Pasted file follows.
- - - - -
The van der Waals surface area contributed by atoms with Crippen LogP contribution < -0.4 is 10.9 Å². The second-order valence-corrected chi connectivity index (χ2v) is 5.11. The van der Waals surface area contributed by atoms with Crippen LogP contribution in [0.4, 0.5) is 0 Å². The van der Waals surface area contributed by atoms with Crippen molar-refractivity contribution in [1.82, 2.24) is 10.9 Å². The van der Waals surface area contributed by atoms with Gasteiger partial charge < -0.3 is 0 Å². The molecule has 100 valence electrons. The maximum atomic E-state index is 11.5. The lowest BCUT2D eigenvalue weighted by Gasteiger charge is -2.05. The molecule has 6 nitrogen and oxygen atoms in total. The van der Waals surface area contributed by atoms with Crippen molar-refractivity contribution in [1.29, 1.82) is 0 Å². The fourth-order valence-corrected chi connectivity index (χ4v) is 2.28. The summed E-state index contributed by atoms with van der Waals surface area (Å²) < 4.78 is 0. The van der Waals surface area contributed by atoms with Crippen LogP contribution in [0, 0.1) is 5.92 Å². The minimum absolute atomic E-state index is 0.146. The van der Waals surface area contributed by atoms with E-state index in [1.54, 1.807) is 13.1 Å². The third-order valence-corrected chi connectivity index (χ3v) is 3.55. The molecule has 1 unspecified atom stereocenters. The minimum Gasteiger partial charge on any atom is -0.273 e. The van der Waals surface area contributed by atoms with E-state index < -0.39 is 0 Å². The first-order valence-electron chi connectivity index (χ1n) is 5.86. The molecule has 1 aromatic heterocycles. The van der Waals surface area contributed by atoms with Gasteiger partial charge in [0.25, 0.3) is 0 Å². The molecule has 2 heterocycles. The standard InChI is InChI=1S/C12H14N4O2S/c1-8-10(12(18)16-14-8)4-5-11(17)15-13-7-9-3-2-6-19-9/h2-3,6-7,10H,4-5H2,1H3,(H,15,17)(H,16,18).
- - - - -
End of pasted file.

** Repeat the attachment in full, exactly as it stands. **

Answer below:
The van der Waals surface area contributed by atoms with Crippen LogP contribution < -0.4 is 10.9 Å². The second-order valence-corrected chi connectivity index (χ2v) is 5.11. The van der Waals surface area contributed by atoms with Crippen LogP contribution in [0.4, 0.5) is 0 Å². The van der Waals surface area contributed by atoms with Crippen molar-refractivity contribution in [1.82, 2.24) is 10.9 Å². The van der Waals surface area contributed by atoms with Gasteiger partial charge < -0.3 is 0 Å². The molecule has 100 valence electrons. The maximum atomic E-state index is 11.5. The lowest BCUT2D eigenvalue weighted by Gasteiger charge is -2.05. The molecule has 6 nitrogen and oxygen atoms in total. The van der Waals surface area contributed by atoms with Crippen molar-refractivity contribution in [1.29, 1.82) is 0 Å². The fourth-order valence-corrected chi connectivity index (χ4v) is 2.28. The summed E-state index contributed by atoms with van der Waals surface area (Å²) < 4.78 is 0. The van der Waals surface area contributed by atoms with Crippen LogP contribution in [0, 0.1) is 5.92 Å². The minimum absolute atomic E-state index is 0.146. The van der Waals surface area contributed by atoms with E-state index in [1.54, 1.807) is 13.1 Å². The third-order valence-corrected chi connectivity index (χ3v) is 3.55. The molecule has 1 unspecified atom stereocenters. The minimum Gasteiger partial charge on any atom is -0.273 e. The van der Waals surface area contributed by atoms with E-state index < -0.39 is 0 Å². The first-order valence-electron chi connectivity index (χ1n) is 5.86. The molecule has 1 aromatic heterocycles. The van der Waals surface area contributed by atoms with Gasteiger partial charge in [0.25, 0.3) is 0 Å². The molecule has 2 heterocycles. The standard InChI is InChI=1S/C12H14N4O2S/c1-8-10(12(18)16-14-8)4-5-11(17)15-13-7-9-3-2-6-19-9/h2-3,6-7,10H,4-5H2,1H3,(H,15,17)(H,16,18).